Tinotenda Majoni, 16, lost his father when he was just four years old. Two years later, his mother died.
Fortunately, his grandmother, Gogo Chipo Majoni, was able to take him in and has provided excellent care for him at their home in Seke Rural, on the outskirts of the Zimbabwean capital, Harare.
However, they live more than 5km away from Tinotenda’s school – Jonasi Secondary – where he has been studying for the past four years.
With little transport options available, he was forced to walk the long distance to and from school, often along unsuitable roads with little lighting.
Now, thanks to a programme supported by Jesuit Missions (JM), Tinotenda is able to cycle between his house and his place of education.
He was one of dozens of students across southern Africa – comprising Zambia, Malawi, Mozambique and Zimbabwe – who received new bikes.
This formed part of a wider scheme, which saw some 416 pupils given some form of support that will enable them to carry on with their studies.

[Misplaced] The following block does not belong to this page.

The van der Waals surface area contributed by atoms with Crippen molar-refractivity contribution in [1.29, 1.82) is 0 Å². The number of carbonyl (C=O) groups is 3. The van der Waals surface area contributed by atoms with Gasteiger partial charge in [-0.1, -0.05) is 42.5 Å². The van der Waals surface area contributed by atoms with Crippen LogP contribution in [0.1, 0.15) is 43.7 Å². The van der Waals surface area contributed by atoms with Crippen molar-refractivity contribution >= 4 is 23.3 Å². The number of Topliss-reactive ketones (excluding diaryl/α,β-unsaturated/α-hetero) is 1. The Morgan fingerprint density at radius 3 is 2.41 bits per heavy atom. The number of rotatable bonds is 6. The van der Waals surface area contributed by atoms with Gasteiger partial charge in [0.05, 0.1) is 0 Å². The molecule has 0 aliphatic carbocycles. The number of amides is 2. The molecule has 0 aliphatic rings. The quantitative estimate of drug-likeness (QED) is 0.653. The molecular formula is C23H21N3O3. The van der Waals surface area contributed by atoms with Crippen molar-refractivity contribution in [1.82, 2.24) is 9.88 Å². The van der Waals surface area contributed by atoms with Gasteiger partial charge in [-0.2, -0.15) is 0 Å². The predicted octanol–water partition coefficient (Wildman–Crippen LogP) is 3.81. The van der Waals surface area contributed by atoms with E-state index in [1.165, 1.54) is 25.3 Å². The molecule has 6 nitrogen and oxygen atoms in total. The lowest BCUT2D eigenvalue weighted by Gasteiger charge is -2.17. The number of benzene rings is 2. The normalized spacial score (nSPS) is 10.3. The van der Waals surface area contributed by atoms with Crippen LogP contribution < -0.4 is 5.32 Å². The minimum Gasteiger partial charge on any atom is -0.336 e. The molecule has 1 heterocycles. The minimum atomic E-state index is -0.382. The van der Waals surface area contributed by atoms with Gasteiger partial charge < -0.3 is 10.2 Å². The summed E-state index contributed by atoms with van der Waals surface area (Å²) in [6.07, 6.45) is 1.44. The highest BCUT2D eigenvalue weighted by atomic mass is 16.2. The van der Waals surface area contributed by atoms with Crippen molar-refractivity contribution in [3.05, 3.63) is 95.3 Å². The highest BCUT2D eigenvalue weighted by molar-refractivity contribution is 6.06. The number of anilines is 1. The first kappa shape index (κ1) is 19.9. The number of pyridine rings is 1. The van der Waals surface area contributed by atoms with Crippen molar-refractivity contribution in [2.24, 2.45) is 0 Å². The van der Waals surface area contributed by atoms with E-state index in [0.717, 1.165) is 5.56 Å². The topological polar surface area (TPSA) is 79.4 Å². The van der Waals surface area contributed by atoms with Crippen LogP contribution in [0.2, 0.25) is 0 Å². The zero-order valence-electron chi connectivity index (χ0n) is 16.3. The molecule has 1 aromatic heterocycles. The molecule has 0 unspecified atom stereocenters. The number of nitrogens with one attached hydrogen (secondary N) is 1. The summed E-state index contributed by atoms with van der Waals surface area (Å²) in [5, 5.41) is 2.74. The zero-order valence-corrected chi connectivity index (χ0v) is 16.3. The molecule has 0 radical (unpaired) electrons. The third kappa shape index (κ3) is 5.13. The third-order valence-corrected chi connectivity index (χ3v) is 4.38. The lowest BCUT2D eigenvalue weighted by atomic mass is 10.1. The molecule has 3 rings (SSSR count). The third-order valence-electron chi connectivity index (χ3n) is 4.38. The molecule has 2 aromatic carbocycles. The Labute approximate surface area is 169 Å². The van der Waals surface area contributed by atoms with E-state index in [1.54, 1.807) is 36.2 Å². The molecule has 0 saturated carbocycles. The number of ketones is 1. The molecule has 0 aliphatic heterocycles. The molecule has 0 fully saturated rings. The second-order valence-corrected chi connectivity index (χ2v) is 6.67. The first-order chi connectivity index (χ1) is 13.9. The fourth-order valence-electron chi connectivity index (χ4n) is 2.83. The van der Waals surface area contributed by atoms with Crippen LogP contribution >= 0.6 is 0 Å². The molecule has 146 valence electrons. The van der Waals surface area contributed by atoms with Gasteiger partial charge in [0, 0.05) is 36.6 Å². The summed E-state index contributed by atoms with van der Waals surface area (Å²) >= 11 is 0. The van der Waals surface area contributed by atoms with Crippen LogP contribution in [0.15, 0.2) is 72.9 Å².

A report presented to JM by Synodia Mahachi, deputy director at the Jesuit Province of Zimbabwe and Mozambique, noted: “Covid-19 wreaked havoc in the four countries and affected the livelihoods of many people, thereby increasing the level of vulnerability among disadvantaged members of the community.
“This worsened an already bad situation, resulting in further job losses and an increase in the number of orphans, most of whom needed assistance to be able to continue with their education.
“The project sought to respond to this increased level of vulnerability in the southern Africa Province, by retaining learners in school, who would otherwise be forced to drop out of school by circumstances that are beyond their control.”
Other initiatives that supported the students included covering their bus fare to and from school, the provision of medicines and sanitary products, and counselling from faith leaders.
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